NONTHEMATIC / Vol. 21, No. 1 (Spring 1954)
General Marshall's Nobel Prize address reprinted in full.
A summary of twelve research papers presented at the "Soviet Economic Growth" conference held in New York in 1952. The essay is primarily concerned with "those papers which include a forecast of future economic growth in the Soviet Union.
In the first part of this paper, I shall endeavour to analyze John Stuart Mill’s defense of liberty of thought. It will be shown that on the basis of his assumptions it is not possible to justify absolute and unlimited freedom of thought...in the second part of this paper, [I] make some suggestions toward a theory concerning the conditions of intellectual freedom in the modern world.
Berlin as it stands is the most important center of information about Easter Europe. ...By its very existence it prevents the Russification of East Germany. Therefore this town ought to be kept, and kept alive. Its morale and its economic situation should be improved--and not alone by the fight against unemployment through the restoration of its industry.
An overview of capitalism in the United States during three periods: 1895 to 1914, 1919-39 and 1945 to 1954. Concludes, "But the vital power of all civilizations and all economic systems some day declines and comes to an end. At what point will the free enterprise system definitely reach its old age?"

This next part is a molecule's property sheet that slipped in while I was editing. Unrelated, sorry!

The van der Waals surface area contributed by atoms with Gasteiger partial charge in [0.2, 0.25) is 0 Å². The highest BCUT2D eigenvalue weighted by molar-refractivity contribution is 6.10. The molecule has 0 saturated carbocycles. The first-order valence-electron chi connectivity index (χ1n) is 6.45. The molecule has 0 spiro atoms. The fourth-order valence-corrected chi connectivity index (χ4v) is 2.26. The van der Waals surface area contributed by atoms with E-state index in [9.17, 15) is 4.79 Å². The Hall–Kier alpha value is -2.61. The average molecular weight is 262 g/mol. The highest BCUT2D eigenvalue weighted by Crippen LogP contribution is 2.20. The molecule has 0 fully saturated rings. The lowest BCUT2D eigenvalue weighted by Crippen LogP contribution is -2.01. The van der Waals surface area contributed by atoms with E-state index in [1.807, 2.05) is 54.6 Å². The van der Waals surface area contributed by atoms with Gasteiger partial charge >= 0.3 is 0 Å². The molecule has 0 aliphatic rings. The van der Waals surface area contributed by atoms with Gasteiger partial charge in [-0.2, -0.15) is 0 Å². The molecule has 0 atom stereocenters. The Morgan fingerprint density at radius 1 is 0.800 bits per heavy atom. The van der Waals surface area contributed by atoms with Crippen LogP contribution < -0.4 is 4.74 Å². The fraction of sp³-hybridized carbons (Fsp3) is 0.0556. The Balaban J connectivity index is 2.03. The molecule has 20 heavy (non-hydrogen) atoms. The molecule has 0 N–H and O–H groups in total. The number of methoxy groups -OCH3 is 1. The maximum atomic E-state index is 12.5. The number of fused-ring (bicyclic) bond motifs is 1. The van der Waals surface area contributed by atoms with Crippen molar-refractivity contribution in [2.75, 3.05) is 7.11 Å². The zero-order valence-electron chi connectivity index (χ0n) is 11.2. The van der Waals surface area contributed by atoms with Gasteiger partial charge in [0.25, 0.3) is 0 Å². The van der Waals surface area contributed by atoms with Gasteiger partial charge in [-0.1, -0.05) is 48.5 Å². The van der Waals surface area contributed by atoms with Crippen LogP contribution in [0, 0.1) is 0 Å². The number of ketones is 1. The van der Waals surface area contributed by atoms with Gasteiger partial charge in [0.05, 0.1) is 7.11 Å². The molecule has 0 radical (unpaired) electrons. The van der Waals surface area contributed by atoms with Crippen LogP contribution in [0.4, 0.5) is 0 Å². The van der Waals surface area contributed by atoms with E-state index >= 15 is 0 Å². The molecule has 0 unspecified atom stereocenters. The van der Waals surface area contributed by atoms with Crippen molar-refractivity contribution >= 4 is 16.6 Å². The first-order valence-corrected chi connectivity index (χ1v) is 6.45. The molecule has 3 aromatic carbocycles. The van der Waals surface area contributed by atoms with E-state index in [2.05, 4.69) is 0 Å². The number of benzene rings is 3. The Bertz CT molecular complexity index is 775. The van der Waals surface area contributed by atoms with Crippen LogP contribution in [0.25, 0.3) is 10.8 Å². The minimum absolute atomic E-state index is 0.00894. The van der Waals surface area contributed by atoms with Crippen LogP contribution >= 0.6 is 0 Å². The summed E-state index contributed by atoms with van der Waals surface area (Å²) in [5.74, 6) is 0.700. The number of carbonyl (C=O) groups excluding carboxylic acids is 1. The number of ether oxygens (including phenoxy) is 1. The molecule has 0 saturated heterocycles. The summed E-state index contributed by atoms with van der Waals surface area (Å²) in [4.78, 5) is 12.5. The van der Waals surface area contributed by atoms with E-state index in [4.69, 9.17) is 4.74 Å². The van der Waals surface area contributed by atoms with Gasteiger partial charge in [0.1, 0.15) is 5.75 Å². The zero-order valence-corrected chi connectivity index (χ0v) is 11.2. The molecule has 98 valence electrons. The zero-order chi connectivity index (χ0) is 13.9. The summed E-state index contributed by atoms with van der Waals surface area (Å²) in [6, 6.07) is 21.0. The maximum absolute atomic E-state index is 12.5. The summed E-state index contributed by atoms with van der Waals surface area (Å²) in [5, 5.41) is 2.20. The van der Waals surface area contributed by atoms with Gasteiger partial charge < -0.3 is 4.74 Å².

Neither Burkean conservatism nor Benthamite reformism, neither excessive reverence for the meta-rational past nor excessive enthusiasm for supra-rationalism of the future, but a sane and balanced appreciation of the interplay of reason and reality, of the is and ought, characterizes Brecht's political philosophy.
An overview of Brecht's achievements on the occasion of his 70th birthday. "No less impressive than the quantity of his work is the variety of the fields in which Arnold Brecht has distinguished himself as a scholar. His very first writings, going back practically to his student days, seemed to point to a career in the theory and practice of civil law.
Review of book by F. S. C. Northrop. New York: Macmillan. 1952. xii & 362 pp.
Review of book by Victor Kraft. New York: Philosophical Library. 1953. 209 pp.